Cook the potato slices in a large pot of boiling salted water just until they are cooked halfway through and beginning to soften slightly, about 5 minutes. Drain. Rinse with cold water to cool quickly. Drain again. Drizzle the potato slices with oil and season evenly with rosemary, salt, and pepper.

Grilling the Chops and Potatoes
Prepare the grill for direct cooking over medium heat (350-450 degrees) and high heat (450-550 degrees). Brush the cooking grates clean. Grill the chops over direct high heat and the potato slices over direct medium heat, with the lid closed as much as possible, until the chops are still slightly pink in the center and the potatoes are tender and grill marks appear, turning once or twice. The chops will take about 10 minutes and the potatoes will take 6-8 minutes. Remove from the grill as they are done. Place the potatoes in a medium bowl and toss with the parsley. Season with more salt and pepper, if desired.

To Serve
Place one pork chop on each of four plates. Reheat the balsamic glaze. Divide the potatoes among the plates. Drizzle the chops with the balsamic glaze. Serve the sauce on the side as a dip for the potatoes.

Tuesday, August 12, 2014

Nutella turns 50!

Everyone loves Nutella! In fact, my youngest child just might starve without it! According to, one jar of Nutella is sold every 2.5 seconds, was 3rd most "liked" in 2009 on Facebook, and even has it's own day of celebration known as "World Nutella Day" on February 5! In addition, worldwide sales of Nutella exceeds those of all brands of peanut butter combined! Wow! But where did this dreamy concoction come from? We have to thank the Piedmont region of Italy, the country's chocolate-making capital and where the most delicious and abundant hazelnuts grow.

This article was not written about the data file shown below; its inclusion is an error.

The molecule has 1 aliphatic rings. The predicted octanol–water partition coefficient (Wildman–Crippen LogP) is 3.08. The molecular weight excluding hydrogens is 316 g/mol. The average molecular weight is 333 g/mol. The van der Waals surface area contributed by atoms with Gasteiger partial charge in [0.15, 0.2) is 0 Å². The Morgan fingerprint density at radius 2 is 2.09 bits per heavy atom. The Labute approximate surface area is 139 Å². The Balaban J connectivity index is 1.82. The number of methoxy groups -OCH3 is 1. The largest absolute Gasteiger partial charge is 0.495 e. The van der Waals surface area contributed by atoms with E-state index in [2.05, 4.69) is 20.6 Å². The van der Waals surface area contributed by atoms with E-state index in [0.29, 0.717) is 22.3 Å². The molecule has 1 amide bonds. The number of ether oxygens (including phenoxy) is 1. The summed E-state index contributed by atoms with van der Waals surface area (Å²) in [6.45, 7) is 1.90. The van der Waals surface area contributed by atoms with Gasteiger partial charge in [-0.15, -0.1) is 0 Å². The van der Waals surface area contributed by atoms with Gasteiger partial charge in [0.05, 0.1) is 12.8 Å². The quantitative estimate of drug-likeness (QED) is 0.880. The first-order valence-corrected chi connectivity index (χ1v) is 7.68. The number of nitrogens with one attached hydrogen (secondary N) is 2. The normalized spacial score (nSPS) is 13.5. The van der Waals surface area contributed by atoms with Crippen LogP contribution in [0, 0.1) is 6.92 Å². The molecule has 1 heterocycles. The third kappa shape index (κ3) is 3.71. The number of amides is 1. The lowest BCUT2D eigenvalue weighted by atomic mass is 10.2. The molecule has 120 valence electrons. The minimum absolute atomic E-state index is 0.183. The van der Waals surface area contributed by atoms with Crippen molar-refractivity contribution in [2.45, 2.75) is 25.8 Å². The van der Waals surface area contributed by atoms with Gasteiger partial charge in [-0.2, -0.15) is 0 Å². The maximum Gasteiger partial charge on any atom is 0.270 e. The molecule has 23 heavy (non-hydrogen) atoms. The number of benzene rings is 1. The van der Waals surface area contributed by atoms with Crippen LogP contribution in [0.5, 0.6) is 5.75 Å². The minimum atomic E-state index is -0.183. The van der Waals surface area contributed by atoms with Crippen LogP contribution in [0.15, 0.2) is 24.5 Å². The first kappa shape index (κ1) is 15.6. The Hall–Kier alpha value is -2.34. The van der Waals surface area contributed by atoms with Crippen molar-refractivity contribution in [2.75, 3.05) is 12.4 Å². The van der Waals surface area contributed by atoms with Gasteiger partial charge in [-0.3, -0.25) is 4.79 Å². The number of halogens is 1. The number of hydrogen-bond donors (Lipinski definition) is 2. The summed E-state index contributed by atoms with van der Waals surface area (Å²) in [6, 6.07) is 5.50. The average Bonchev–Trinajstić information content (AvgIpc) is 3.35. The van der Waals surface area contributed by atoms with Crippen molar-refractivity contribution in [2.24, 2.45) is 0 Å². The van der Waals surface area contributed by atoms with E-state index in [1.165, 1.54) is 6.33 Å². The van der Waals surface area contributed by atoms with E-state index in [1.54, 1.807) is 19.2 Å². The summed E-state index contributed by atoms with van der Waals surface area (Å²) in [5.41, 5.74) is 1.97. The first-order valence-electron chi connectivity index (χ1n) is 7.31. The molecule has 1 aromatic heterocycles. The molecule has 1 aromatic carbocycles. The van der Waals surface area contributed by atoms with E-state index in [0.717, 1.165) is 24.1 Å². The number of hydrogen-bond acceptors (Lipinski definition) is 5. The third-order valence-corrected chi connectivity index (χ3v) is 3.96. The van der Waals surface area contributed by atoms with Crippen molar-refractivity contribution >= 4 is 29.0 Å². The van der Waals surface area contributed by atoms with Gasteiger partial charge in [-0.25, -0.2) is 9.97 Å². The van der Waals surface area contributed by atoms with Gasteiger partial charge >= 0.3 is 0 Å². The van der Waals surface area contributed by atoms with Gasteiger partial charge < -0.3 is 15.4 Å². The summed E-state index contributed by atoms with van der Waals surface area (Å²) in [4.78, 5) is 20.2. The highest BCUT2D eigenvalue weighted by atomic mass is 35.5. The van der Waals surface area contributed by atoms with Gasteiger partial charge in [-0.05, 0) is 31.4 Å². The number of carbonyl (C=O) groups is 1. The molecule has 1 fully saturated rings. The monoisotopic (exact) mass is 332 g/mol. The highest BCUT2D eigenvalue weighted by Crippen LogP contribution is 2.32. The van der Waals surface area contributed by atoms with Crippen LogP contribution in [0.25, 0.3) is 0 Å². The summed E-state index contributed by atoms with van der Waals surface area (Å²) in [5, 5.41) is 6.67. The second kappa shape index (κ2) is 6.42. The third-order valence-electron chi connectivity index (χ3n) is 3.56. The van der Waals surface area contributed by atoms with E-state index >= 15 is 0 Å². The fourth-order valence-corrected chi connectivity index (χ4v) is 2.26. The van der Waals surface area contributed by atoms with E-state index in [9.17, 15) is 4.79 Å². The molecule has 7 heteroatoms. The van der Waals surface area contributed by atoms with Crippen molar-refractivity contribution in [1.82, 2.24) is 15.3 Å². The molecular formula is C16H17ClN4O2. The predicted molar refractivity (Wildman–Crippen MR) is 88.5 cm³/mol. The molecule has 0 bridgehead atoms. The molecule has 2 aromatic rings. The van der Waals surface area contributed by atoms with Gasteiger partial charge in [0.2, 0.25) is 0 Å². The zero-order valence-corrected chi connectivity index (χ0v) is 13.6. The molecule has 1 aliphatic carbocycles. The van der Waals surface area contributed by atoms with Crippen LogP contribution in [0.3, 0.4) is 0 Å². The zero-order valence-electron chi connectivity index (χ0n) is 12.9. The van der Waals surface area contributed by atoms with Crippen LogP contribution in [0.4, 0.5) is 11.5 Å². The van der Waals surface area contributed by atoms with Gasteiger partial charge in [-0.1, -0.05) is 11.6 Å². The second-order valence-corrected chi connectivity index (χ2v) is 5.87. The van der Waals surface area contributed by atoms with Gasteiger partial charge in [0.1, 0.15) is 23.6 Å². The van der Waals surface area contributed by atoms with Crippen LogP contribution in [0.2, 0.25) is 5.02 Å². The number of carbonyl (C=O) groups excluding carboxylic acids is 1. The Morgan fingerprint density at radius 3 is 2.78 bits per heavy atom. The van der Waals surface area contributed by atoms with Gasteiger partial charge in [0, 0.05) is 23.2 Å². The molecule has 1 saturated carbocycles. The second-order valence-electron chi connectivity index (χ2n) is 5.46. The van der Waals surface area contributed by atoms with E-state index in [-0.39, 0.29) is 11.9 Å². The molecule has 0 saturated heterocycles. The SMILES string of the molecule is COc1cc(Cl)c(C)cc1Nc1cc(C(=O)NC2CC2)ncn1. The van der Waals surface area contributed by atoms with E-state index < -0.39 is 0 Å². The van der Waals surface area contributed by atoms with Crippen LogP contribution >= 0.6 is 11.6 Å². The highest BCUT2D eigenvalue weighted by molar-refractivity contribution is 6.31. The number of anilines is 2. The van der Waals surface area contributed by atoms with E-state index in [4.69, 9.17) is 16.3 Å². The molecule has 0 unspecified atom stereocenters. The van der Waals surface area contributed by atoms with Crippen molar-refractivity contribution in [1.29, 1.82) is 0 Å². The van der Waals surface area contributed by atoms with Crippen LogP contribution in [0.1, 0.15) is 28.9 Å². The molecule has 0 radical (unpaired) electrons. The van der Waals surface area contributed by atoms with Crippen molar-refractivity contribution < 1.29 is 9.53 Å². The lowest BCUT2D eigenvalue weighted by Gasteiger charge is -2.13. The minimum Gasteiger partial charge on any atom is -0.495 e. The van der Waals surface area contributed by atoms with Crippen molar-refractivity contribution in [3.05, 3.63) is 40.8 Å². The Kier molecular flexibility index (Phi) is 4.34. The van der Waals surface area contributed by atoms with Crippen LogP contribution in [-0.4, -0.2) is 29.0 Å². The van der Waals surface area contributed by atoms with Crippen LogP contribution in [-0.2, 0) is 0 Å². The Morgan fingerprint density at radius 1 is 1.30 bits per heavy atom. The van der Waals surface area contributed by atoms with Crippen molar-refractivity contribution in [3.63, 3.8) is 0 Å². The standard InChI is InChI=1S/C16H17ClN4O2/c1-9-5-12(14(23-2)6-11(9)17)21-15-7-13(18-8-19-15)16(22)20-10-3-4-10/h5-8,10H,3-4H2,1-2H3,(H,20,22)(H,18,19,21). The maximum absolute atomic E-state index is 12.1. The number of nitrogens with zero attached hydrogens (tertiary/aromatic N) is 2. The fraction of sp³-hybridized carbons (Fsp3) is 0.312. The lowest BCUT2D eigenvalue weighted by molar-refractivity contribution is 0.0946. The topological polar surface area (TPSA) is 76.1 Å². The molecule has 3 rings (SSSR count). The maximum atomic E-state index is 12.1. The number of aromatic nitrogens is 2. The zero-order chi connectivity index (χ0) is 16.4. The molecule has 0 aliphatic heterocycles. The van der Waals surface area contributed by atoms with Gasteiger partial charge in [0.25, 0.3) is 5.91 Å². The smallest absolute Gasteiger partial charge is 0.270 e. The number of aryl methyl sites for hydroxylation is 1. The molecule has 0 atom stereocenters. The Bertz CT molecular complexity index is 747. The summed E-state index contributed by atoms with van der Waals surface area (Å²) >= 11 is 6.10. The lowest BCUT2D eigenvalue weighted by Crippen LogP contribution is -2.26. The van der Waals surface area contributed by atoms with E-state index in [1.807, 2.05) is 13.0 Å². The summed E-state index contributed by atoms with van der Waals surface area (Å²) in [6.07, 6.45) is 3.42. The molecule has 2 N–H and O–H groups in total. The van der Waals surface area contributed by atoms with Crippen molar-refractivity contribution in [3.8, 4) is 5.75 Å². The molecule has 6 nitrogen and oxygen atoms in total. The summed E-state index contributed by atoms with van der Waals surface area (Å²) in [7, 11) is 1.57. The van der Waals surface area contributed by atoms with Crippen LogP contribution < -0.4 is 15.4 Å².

After World War II, there were shortages of cocoa, making chocolate so expensive that most Italians couldn't afford it. As a result, in 1946, Pietro Ferrero began selling his hazelnut/cocoa creation in block form, and called it "Pasta Gianduja." In 1951, Ferrero began selling a creamy version named "Supercrema." In 1964, Ferrero's son, Michele Ferrero, revised Supercrema, renamed it "Nutella," and began selling it across Europe, and eventually the world! Thank goodness he did! However, Ferrero was not the first to create the addictive mixture of cocoa and hazelnuts.

In the beginning of the 1800s, during the Napoleonic Wars, British ships blocked the import of cocoa beans from the Americas to the Mediterranean. As a result, a clever chocolatier named Michele Prochet created the original blend of cocoa powder, milk, vanilla, and hazelnuts. In 1865, Carrafel patented his concoction and named it "Gianduiotto." The chocolate debuted at the annual carnival in Turin, Italy, under the name of Gianduja (also spelled Gianduia), an ode to the masked character that is the official representative of the city! For more, see Romancing the Tin

So, with all this talk about Nutella, I want to share this recipe sent to me by my youngest (of course!) sans title, that I am going to call "Fudgy Nutella No Bake Cookies." This recipe is super simple and is devoured as fast as I can make them! My kids go nuts for them and I'm sure you will too! Grazie Nutella!

Fudgy Nutella No Bake Cookies

Makes approximately 3 dozen, depending on size.


2 cups sugar
1/4 cup cocoa
1/2 cup milk
1/2 cup butter
1 teaspoon vanilla extract
Pinch of salt
1/4 cup peanut butter
1/4 cup Nutella
3 cups quick Oats


Over medium heat, bring the sugar, cocoa, milk, and butter to a boil. Boil for one minute. Remove from the heat. Stir in the vanilla, salt, peanut butter, Nutella, and oats. Stir until combined. Using two spoons, drop heaping tablespoons on parchment or wax paper and allow to cool. Refrigerate. Eat. Repeat.